The mother of a teenager killed by a plastic bullet fired by the RUC (now PSNI) police 37 years ago has hit out at British state secrecy after it emerged that files on his murder are to remain under wraps for another 41 years.
Helen Whitters has called for all files on the death of her fifteen-year-old son Paul to be published. However, the file is to remain classified at Britain’s National Archives until 2059. Other files relating to plastic bullet deaths are to remain closed for 84 years, until 2071.
Paul Whitters was struck on the back of his head by a plastic bullet fired by the RUC on April 15 1981. He survived for ten days, dying on April 25. In 2007, then Ombudsman, Nuala O’Loan found that the use of the plastic bullet round was “wrong” and “unjustifiable”.
The RUC fired the plastic bullet at point blank range following a riot, and made no attempt to arrest the teen. The RUC account of the killing was subsequently exposed as a fabrication.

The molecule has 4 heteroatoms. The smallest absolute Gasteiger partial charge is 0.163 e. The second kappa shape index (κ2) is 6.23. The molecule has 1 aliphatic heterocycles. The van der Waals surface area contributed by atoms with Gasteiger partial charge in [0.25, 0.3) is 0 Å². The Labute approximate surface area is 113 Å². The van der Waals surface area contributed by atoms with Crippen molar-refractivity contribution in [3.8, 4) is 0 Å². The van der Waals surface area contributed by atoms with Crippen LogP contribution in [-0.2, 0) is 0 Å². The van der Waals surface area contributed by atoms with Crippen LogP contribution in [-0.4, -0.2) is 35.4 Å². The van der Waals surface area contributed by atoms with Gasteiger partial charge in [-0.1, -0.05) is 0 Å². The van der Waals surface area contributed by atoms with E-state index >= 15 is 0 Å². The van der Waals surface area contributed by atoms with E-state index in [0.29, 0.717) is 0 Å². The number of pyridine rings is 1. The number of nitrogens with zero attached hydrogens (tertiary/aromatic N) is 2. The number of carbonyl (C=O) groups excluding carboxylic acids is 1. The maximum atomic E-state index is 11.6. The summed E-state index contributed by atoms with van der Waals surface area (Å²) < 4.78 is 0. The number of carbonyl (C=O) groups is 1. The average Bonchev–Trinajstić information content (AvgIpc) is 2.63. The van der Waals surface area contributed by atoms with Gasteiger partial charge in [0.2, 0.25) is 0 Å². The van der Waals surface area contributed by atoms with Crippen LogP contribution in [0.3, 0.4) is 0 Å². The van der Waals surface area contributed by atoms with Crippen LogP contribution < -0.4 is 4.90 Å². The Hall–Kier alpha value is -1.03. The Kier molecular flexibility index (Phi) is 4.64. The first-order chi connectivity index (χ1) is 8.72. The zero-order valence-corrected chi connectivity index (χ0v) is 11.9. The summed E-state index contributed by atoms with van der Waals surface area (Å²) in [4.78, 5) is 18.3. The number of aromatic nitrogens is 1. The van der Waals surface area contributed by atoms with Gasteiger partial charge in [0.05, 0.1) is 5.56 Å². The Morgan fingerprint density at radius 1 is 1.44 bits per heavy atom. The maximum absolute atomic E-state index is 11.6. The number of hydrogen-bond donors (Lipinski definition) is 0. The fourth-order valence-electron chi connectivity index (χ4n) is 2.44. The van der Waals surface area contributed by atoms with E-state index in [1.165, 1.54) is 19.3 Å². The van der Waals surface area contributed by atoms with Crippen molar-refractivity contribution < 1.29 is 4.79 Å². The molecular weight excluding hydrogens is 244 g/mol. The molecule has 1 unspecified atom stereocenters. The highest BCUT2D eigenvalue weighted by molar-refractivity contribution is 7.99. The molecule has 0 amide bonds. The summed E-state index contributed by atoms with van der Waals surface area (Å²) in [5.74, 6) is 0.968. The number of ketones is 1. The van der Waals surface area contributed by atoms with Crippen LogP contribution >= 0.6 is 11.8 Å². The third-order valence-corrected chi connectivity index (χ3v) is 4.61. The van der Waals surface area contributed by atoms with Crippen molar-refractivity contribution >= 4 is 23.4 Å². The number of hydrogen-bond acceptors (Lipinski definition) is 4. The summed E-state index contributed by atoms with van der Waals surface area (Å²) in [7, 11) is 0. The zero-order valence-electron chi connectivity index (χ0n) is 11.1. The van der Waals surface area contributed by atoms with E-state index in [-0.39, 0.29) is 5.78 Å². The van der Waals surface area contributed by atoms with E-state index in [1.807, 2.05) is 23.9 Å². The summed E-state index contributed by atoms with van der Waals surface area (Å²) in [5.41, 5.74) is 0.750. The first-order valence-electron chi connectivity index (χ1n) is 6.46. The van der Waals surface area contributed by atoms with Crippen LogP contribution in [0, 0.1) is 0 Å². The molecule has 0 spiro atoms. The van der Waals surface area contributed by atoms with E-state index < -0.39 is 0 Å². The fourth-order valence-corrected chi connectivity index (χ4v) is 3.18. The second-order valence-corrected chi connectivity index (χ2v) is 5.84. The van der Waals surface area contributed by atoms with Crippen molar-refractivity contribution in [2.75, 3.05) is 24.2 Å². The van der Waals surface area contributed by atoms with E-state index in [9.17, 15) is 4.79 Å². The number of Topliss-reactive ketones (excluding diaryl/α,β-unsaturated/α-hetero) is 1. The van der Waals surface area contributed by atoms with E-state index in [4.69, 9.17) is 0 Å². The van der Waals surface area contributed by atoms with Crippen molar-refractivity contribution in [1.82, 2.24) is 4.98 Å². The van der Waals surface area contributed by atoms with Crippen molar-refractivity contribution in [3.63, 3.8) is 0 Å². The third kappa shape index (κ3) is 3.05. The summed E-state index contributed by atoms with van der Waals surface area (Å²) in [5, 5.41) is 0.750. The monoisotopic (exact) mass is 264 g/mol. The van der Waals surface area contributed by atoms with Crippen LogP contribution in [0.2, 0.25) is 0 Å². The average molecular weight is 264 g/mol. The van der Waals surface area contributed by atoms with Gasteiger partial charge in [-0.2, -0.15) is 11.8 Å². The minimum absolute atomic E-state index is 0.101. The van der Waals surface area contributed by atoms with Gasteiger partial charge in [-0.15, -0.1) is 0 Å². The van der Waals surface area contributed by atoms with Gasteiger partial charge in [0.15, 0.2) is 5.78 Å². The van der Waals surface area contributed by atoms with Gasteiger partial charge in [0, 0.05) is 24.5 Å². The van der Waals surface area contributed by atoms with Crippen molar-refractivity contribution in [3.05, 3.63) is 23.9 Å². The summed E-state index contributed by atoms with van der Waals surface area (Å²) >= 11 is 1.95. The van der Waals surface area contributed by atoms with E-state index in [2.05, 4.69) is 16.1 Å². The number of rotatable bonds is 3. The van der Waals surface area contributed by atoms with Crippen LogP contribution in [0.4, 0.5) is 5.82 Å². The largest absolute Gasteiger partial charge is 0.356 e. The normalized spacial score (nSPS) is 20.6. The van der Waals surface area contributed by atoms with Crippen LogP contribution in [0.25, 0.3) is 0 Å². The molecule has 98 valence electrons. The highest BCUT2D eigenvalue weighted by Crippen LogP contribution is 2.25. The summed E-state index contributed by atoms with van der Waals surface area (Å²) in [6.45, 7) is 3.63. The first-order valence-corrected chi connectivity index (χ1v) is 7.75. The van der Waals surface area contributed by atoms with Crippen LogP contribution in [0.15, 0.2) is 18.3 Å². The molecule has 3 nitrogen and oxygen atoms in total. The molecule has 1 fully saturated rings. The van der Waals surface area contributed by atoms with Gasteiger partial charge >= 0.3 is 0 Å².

Paul was one of eight children who died as a result of being struck by plastic bullets fired by the Crown Forces during the conflict.
Mrs Whitters said: “What right does the government have to withhold information until those who knew and loved Paul are long dead.
“This is about the death of my son at the hands of a RUC constable. This file must be opened and I am appealing to everyone with influence to raise this matter with the Secretary of State.”
A spokeswoman for human rights group, the Pat Finucane Centre, said: “For years families have campaigned for information relating to the use of plastic and rubber bullets, lethal weapons that killed 17 people during the conflict, mostly children. Many more suffered life-changing injuries. It is unacceptable that information is still being withheld.”